Meanwhile, the government faces a huge budget deficit in the billions of dollars. If a new government (regardless of whether it is NDP or PC) gets elected, it will play the tired old trick of looking at the books, declaring that -- oh noes! -- the deficit is much bigger than the Liberals had declared, and that as a result they have to forgo their expensive election promises. An NDP government will then raise taxes, and a PC government will slash funding dramatically. Either way, money will be tight. My employers have a good track record of making funding miracles happen, so I should not assume the funding cuts at my workplace are set in stone. But things look pretty bleak, and I have no backup plans. Maybe I lose my job, or maybe I quit my job. Then what happens?

Unlike me, you probably are not thinking about this election in terms of job security. There are many other reasons to be digusted. The craziness has already started. The PCs have declared that smart meters have forced Ontarians to do their laundry at 3am to avoid higher electricity costs. In other words, the free-market PCs are saying that the laws of supply and demand should somehow not apply to Ontario taxpayers. That is not going to be the worst of the nonsense, either.

One concrete promise the PCs have made is to scrap the Green Energy Act. I have argued vociferously that offering an 80 cent tariff on solar photovoltaics was nonsense, and that it would paint a big bullseye on the legislation. Sure enough, that is what has happened. But there will be a lot of collateral damage caused by scrapping the Green Energy Act. Let's hope that green energy really is a fad, and that throwing away our reputation as a green energy haven will be inconsequential.

I hope that the next government keeps greenbelt legislation, at least. It's not perfect either, but it is a good principle. But who knows? First past the post tends to elect governments that happily undo the results of the previous government.

I guess the biggest mystery of this election is whether the Liberals will remain a viable political party in Ontario, or whether they will collapse like the federal Liberals have. That much is not clear to me either way.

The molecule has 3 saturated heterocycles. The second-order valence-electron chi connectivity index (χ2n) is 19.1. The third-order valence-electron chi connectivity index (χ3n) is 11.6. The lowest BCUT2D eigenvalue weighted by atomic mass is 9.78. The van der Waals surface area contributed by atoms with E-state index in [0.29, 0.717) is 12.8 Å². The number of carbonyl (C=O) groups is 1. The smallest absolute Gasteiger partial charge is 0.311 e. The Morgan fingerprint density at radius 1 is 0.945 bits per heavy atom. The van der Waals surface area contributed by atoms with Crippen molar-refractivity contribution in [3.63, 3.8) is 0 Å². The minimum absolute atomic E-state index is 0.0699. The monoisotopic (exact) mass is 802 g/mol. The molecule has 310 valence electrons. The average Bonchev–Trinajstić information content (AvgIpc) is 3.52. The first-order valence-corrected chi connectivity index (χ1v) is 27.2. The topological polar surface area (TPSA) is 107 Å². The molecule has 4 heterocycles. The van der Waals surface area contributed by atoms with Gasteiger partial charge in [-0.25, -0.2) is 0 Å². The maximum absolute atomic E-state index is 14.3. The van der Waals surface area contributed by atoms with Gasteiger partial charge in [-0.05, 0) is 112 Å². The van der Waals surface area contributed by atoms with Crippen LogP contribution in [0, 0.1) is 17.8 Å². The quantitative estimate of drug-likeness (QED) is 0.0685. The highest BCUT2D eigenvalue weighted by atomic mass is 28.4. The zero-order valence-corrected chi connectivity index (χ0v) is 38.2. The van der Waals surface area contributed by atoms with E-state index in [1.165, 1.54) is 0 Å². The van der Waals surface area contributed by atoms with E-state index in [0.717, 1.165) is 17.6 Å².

So why am I not fighting for the future I want to see? Because I am selfish, of course, and because it is much easier to write a blog and complain than it is to fight. But I'm also so tired of politics. I am still burned out by the 2007 election, and I may never recover from that. Most of all, I have a limited amount of energy, and I want to direct that energy where it will make a difference. Throwing huge amounts of energy at hopeless causes does not seem like "making a difference" to me. Maybe if I found politics fun I could treat electioneering as a hobby. But I don't find politics fun. It is just another drudgery to deal with.

And of course the referendum of 2007 haunts me. If MMP had passed, then this would be the first year we would be voting using the new system. But the MMP referendum failed miserably, and I am partially to blame for that. If the Liberals lose a lot of ridings due to vote-splitting then maybe they will have some regrets about staying "neutral" in 2007 as well.

No doubt I will break my resolutions and pay more attention to this campaign than it deserves. I will probably attend at least one all-candidates meeting for the local ridings, and I might well report on the candidates. But as much as possible I want to pretend that this campaign is not happening, to decline my ballot on election day, and then to prepare for the fallout of whatever government gets elected on October 6th.